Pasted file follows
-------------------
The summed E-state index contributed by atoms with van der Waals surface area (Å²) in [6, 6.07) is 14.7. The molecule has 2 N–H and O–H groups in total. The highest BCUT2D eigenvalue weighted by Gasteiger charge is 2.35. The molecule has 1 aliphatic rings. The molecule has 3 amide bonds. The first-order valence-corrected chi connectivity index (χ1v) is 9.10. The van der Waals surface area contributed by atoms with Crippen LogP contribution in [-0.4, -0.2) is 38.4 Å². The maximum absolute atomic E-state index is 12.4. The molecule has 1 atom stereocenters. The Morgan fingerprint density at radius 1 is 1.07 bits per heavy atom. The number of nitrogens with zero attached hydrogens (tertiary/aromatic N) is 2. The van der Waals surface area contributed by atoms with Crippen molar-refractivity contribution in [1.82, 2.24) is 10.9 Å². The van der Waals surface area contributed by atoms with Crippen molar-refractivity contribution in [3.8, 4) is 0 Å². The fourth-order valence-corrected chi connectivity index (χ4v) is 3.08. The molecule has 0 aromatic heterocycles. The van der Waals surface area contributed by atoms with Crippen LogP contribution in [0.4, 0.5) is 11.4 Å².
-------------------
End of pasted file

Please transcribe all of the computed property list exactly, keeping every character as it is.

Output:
The summed E-state index contributed by atoms with van der Waals surface area (Å²) in [6, 6.07) is 14.7. The molecule has 2 N–H and O–H groups in total. The highest BCUT2D eigenvalue weighted by Gasteiger charge is 2.35. The molecule has 1 aliphatic rings. The molecule has 3 amide bonds. The first-order valence-corrected chi connectivity index (χ1v) is 9.10. The van der Waals surface area contributed by atoms with Crippen LogP contribution in [-0.4, -0.2) is 38.4 Å². The maximum absolute atomic E-state index is 12.4. The molecule has 1 atom stereocenters. The Morgan fingerprint density at radius 1 is 1.07 bits per heavy atom. The number of nitrogens with zero attached hydrogens (tertiary/aromatic N) is 2. The van der Waals surface area contributed by atoms with Crippen molar-refractivity contribution in [1.82, 2.24) is 10.9 Å². The van der Waals surface area contributed by atoms with Crippen molar-refractivity contribution in [3.8, 4) is 0 Å². The fourth-order valence-corrected chi connectivity index (χ4v) is 3.08. The molecule has 0 aromatic heterocycles. The van der Waals surface area contributed by atoms with Crippen LogP contribution in [0.4, 0.5) is 11.4 Å².